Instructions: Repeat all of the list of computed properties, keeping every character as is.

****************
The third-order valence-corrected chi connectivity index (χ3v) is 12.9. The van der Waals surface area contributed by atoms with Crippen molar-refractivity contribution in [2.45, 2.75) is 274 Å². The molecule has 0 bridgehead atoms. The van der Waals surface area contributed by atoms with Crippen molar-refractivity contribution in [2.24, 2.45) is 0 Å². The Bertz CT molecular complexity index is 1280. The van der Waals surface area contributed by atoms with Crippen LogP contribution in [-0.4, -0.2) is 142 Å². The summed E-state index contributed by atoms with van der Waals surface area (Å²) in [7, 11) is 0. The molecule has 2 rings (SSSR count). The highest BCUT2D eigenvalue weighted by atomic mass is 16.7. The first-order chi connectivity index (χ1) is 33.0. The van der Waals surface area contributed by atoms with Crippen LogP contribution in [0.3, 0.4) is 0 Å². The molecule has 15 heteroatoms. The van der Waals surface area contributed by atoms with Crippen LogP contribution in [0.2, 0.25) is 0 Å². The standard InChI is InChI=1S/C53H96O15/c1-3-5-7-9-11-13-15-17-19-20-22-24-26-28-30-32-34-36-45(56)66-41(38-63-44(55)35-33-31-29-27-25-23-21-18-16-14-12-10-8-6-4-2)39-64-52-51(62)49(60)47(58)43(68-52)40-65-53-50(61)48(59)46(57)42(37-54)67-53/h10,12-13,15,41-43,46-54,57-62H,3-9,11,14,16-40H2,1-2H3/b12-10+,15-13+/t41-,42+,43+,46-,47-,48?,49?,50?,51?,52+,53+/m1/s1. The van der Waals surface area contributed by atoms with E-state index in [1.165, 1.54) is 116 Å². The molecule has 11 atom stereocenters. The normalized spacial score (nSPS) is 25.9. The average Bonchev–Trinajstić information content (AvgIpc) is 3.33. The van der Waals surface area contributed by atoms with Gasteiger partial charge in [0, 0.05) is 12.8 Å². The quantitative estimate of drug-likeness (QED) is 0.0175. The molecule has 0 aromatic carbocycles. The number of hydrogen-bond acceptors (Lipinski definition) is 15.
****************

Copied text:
The third-order valence-corrected chi connectivity index (χ3v) is 12.9. The van der Waals surface area contributed by atoms with Crippen molar-refractivity contribution in [2.45, 2.75) is 274 Å². The molecule has 0 bridgehead atoms. The van der Waals surface area contributed by atoms with Crippen molar-refractivity contribution in [2.24, 2.45) is 0 Å². The Bertz CT molecular complexity index is 1280. The van der Waals surface area contributed by atoms with Crippen LogP contribution in [-0.4, -0.2) is 142 Å². The summed E-state index contributed by atoms with van der Waals surface area (Å²) in [7, 11) is 0. The molecule has 2 rings (SSSR count). The highest BCUT2D eigenvalue weighted by atomic mass is 16.7. The first-order chi connectivity index (χ1) is 33.0. The van der Waals surface area contributed by atoms with Crippen LogP contribution in [0.3, 0.4) is 0 Å². The molecule has 15 heteroatoms. The van der Waals surface area contributed by atoms with Crippen LogP contribution in [0.2, 0.25) is 0 Å². The standard InChI is InChI=1S/C53H96O15/c1-3-5-7-9-11-13-15-17-19-20-22-24-26-28-30-32-34-36-45(56)66-41(38-63-44(55)35-33-31-29-27-25-23-21-18-16-14-12-10-8-6-4-2)39-64-52-51(62)49(60)47(58)43(68-52)40-65-53-50(61)48(59)46(57)42(37-54)67-53/h10,12-13,15,41-43,46-54,57-62H,3-9,11,14,16-40H2,1-2H3/b12-10+,15-13+/t41-,42+,43+,46-,47-,48?,49?,50?,51?,52+,53+/m1/s1. The van der Waals surface area contributed by atoms with E-state index in [1.165, 1.54) is 116 Å². The molecule has 11 atom stereocenters. The normalized spacial score (nSPS) is 25.9. The average Bonchev–Trinajstić information content (AvgIpc) is 3.33. The van der Waals surface area contributed by atoms with Gasteiger partial charge in [0, 0.05) is 12.8 Å². The quantitative estimate of drug-likeness (QED) is 0.0175. The molecule has 0 aromatic carbocycles. The number of hydrogen-bond acceptors (Lipinski definition) is 15.